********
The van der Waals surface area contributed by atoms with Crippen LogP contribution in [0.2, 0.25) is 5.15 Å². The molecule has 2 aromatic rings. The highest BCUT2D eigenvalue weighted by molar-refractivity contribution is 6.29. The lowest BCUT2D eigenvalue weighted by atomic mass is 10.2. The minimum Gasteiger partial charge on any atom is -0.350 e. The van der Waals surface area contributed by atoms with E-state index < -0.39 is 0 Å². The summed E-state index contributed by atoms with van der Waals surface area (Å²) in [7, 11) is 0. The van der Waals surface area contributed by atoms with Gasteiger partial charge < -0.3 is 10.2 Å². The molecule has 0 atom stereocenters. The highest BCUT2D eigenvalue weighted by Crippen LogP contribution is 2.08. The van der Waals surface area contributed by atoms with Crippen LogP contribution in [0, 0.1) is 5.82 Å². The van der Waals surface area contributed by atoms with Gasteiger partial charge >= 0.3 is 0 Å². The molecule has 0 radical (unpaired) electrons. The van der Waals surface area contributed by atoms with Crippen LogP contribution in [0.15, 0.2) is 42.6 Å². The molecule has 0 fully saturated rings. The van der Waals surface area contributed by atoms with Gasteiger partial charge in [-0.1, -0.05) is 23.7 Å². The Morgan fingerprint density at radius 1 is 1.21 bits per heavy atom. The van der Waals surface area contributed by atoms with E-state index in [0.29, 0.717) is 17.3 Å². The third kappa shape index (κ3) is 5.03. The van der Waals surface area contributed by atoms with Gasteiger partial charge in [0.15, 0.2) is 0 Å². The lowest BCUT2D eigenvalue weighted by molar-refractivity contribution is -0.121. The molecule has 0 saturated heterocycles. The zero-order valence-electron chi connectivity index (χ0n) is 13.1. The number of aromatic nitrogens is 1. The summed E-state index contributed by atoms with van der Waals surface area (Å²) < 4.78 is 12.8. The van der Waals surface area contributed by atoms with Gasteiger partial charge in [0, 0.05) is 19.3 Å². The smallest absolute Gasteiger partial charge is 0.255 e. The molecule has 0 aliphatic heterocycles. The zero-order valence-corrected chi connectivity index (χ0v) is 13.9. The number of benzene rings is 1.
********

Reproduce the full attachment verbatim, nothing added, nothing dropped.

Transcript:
The van der Waals surface area contributed by atoms with Crippen LogP contribution in [0.2, 0.25) is 5.15 Å². The molecule has 2 aromatic rings. The highest BCUT2D eigenvalue weighted by molar-refractivity contribution is 6.29. The lowest BCUT2D eigenvalue weighted by atomic mass is 10.2. The minimum Gasteiger partial charge on any atom is -0.350 e. The van der Waals surface area contributed by atoms with E-state index < -0.39 is 0 Å². The summed E-state index contributed by atoms with van der Waals surface area (Å²) in [7, 11) is 0. The van der Waals surface area contributed by atoms with Gasteiger partial charge < -0.3 is 10.2 Å². The molecule has 0 atom stereocenters. The highest BCUT2D eigenvalue weighted by Crippen LogP contribution is 2.08. The van der Waals surface area contributed by atoms with Crippen LogP contribution in [0, 0.1) is 5.82 Å². The van der Waals surface area contributed by atoms with Gasteiger partial charge >= 0.3 is 0 Å². The molecule has 0 radical (unpaired) electrons. The van der Waals surface area contributed by atoms with Crippen LogP contribution in [0.15, 0.2) is 42.6 Å². The molecule has 0 fully saturated rings. The van der Waals surface area contributed by atoms with Gasteiger partial charge in [-0.1, -0.05) is 23.7 Å². The Morgan fingerprint density at radius 1 is 1.21 bits per heavy atom. The van der Waals surface area contributed by atoms with E-state index in [0.29, 0.717) is 17.3 Å². The third kappa shape index (κ3) is 5.03. The van der Waals surface area contributed by atoms with Gasteiger partial charge in [0.15, 0.2) is 0 Å². The lowest BCUT2D eigenvalue weighted by molar-refractivity contribution is -0.121. The molecule has 0 saturated heterocycles. The zero-order valence-electron chi connectivity index (χ0n) is 13.1. The number of aromatic nitrogens is 1. The summed E-state index contributed by atoms with van der Waals surface area (Å²) < 4.78 is 12.8. The van der Waals surface area contributed by atoms with Gasteiger partial charge in [0, 0.05) is 19.3 Å². The smallest absolute Gasteiger partial charge is 0.255 e. The molecule has 0 aliphatic heterocycles. The zero-order valence-corrected chi connectivity index (χ0v) is 13.9. The number of benzene rings is 1.